HNF1A encodes a transcriptional activator that regulates the tissue specific expression of multiple genes, especially in pancreatic islet cells and in liver. The encoded protein functions as a homodimer and binds to the inverted palindrome 5'-GTTAATNATTAAC-3'.
Defects in HNF1A are a cause of hepatic adenomas familial (HEPAF). Hepatic adenomas are rare benign liver tumors of presumable epithelial origin that develop in an otherwise normal liver. Hepatic adenomas may be single or multiple. They consist of sheets of well-differentiated hepatocytes that contain fat and glycogen and can produce bile. Bile ducts or portal areas are absent. Kupffer cells, if present, are reduced in number and are non-functional. Conditions associated with adenomas are insulin-dependent diabetes mellitus and glycogen storage diseases (types 1 and 3).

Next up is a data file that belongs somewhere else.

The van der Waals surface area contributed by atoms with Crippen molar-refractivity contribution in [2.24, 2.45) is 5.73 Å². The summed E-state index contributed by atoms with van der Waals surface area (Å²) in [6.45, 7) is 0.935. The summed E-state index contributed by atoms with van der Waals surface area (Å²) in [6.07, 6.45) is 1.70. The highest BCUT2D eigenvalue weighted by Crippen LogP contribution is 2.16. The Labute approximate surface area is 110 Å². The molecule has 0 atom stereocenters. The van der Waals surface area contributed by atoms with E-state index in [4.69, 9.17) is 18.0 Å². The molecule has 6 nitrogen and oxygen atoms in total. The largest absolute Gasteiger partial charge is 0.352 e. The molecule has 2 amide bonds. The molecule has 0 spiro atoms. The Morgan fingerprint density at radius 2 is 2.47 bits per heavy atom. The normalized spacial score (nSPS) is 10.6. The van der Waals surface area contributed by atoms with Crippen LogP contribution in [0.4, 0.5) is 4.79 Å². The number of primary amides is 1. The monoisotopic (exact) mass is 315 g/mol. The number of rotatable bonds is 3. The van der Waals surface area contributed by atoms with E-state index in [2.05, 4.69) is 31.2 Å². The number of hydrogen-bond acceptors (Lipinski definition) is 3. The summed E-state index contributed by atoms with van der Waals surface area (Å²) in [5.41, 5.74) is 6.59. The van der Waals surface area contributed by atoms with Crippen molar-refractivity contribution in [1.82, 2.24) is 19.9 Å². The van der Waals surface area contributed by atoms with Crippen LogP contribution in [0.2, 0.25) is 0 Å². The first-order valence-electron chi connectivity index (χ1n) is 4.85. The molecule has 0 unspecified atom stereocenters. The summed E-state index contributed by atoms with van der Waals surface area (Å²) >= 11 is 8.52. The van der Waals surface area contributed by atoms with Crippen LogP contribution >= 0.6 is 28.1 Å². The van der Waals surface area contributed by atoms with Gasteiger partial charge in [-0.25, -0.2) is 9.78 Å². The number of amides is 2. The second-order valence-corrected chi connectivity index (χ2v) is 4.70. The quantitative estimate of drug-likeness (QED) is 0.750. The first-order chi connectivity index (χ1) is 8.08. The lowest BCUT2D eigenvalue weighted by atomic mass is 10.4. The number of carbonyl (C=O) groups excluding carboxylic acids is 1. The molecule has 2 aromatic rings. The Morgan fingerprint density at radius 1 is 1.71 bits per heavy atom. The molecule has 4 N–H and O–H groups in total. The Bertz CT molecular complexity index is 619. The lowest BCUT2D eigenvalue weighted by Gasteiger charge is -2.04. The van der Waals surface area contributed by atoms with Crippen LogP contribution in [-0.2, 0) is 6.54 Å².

Somatic HNF1A mutations (deletions, insertions, substitutions…) have been observed in liver (about 20% of cases), large intestine, endometrium and breast tumors. Mutation distribution is variable, with, however, amino acids 291 and 292 as hot spots for deletions and insertions, respectively.
References (open access):
Genotype phenotype classification of hepatocellular adenoma. Bioulac-Sage P, Blanc JF, Rebouissou S, Balabaud C, Zucman-Rossi J. World J Gastroenterol. 2007 May 21;13(19):2649-54.
Spectrum of HNF1A somatic mutations in hepatocellular adenoma differs from that in patients with MODY3 and suggests genotoxic damage. Jeannot E, Mellottee L, Bioulac-Sage P, Balabaud C, Scoazec JY, Tran Van Nhieu J, Bacq Y, Michalak S, Buob D; Groupe d'étude Génétique des Tumeurs Hépatiques (INSERM Network), Laurent-Puig P, Rusyn I, Zucman-Rossi J. Diabetes. 2010 Jul;59(7):1836-44.